TFF Weekly Digest
Donate to TFF Book Review
Subscribe by email!
Bane of Kings reviews the Civil War graphic novel, which contains work by Mark Millar, Steve McNiven, Dexter Vines and Morry Hollowell. Published by Marvel comics, this is a 2006-2007 crossover that includes elements of the New Avengers, Spiderman, Fantastic Four and the X-Men.
“Some great artwork and thrilling action scenes, Civil War is a great starting point for anyone who’s looking to read comics after seeing the Avengers movie despite a few flaws that it has.” ~The Founding Fields
Believe it or not, Civil War is my first graphic novel that I’ve read that is set in the Marvel Universe. I’ve read several DC comics, but I wanted to find out to see if Civil War was anywhere near as good as stuff like Batman Year One. Unfortunately it isn’t, but that doesn’t make it not brilliant – in fact, Civil War is almost as good as Year One. There are a few things which I didn’t like about it, one of which I can’t go into because I want to keep this a spoiler-free review, but otherwise, Civil War was an entertaining read.
In this crossover tale that stars Spider-Man, the New Avengers, the Fantastic Four, and the X-Men, the landscape of the Marvel Universe is changing, and it’s time to choose a side. A conflict has been brewing for more than a year, threatening to pit friend against friend and brother against brother.
My only knowledge of the Marvel Universe is pretty much limited to the Avengers Movie, The Incredible Hulk, Iron Man 1 + 2, Captain America, Thor, The Spiderman Trilogy, the X-Men Trilogy and X-Men First Class, so there were obviously a few characters that I didn’t understand a whole lot about as well as a few scenes which featured characters that I haven’t seen before. However, that didn’t stop me from understanding the overall plot line, which is quite simple: A group of young superheroes are engaged in an accident that ends up a whole lot worse than they anticipated, which leads to an act presented by the Government which will effectively make superheroes super-police. They will be paid, but will have to answer to the US Government and have to reveal their identities.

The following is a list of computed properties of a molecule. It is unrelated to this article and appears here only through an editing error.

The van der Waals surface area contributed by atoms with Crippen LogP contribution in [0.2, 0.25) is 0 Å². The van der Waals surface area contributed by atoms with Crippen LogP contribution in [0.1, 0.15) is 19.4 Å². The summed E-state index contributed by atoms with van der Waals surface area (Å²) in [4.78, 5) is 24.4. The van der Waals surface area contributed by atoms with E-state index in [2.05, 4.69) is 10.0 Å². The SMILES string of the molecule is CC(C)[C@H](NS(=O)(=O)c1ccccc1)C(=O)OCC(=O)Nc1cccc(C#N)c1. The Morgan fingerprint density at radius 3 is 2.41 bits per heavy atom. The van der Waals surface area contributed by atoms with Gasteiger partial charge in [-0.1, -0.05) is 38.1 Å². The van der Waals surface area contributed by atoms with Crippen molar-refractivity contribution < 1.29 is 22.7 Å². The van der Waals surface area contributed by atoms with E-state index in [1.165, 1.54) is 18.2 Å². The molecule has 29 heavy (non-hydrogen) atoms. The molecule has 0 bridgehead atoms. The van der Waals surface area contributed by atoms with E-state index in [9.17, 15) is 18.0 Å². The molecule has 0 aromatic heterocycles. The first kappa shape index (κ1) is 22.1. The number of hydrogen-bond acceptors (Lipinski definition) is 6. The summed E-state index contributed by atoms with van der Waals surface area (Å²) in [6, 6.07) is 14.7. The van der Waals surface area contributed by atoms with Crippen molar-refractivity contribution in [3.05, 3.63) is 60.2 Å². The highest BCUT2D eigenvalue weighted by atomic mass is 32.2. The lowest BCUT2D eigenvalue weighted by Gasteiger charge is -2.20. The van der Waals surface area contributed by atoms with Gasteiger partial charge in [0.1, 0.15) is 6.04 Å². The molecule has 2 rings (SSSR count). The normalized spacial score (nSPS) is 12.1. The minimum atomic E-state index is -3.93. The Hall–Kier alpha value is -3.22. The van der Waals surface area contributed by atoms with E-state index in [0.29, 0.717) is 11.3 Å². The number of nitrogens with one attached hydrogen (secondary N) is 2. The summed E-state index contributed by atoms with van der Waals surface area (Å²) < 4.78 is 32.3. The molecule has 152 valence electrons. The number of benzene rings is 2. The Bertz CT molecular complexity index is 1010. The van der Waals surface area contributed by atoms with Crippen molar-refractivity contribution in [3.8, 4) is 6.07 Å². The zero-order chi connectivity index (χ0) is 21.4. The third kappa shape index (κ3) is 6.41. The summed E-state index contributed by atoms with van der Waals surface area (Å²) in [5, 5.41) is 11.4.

Of course, as expected, things aren’t going to be pretty. What I felt was unusual about the way the sides were lined up in Civil War was the fact that although Iron Man and Captain America were the leaders of both sides, it turns out that Captain America is the superhero that was anti the registration act, with Iron Man being the one to support it. You get to see a variety of superheroes in action and it provides a taste for what they can do. There are some massive fights, which boast some superb artwork. I think my favourite piece of artwork in the whole graphic novel is when Thor makes his appearance for the first time. Unfortunately I haven’t been able to find an image of that on the internet, but those who have read the graphic novel will know what I mean.
Although the entire storyline isn’t exactly a smooth one, I found it to be well created and developed despite a few characters and elements that I felt could have been included (I know, there’s a lot already, but there wasn’t any Hulk (although, She-Hulk did appear), and Wolverine action in this graphic novel which disappointed me a bit as they’re a couple of my favourite superheroes from the movies. I get the feeling that there is more to come in this particular story-arc, even though the graphic novel stands on its own, and I will be getting more individual Civil War graphic novels for sure, to see what happens next.
The characters are interesting to watch as you see what lengths both sides are willing to go to to beat the other one, and you will no doubt end up choosing which side you think should win. I went for Captain America’s side, for several reasons as it’ll become clear to you once you read the graphic novel.
The pace is fast, and the whole graphic novel is action packed, which will have you flicking through pages as you get closer and closer to the end. However, when the end does come, it’s abrupt, and happens quite quickly – which is disappointing as I was hoping that, after the excellent first three quarters of Civil War, Millar would be able to round the storyline off neatly.
The tension was never really as high as it could have been. Apart from one death of a character that I didn’t know all that much about in the first place, I never did feel that any of the superheroes were in danger of actual death at all, which was a shame especially given the scale of the fighting. However, regardless of that, I still found Civil War to be an enjoyable tale and I will be certainly reading more Marvel related stuff in the future if Civil War is anything to go by.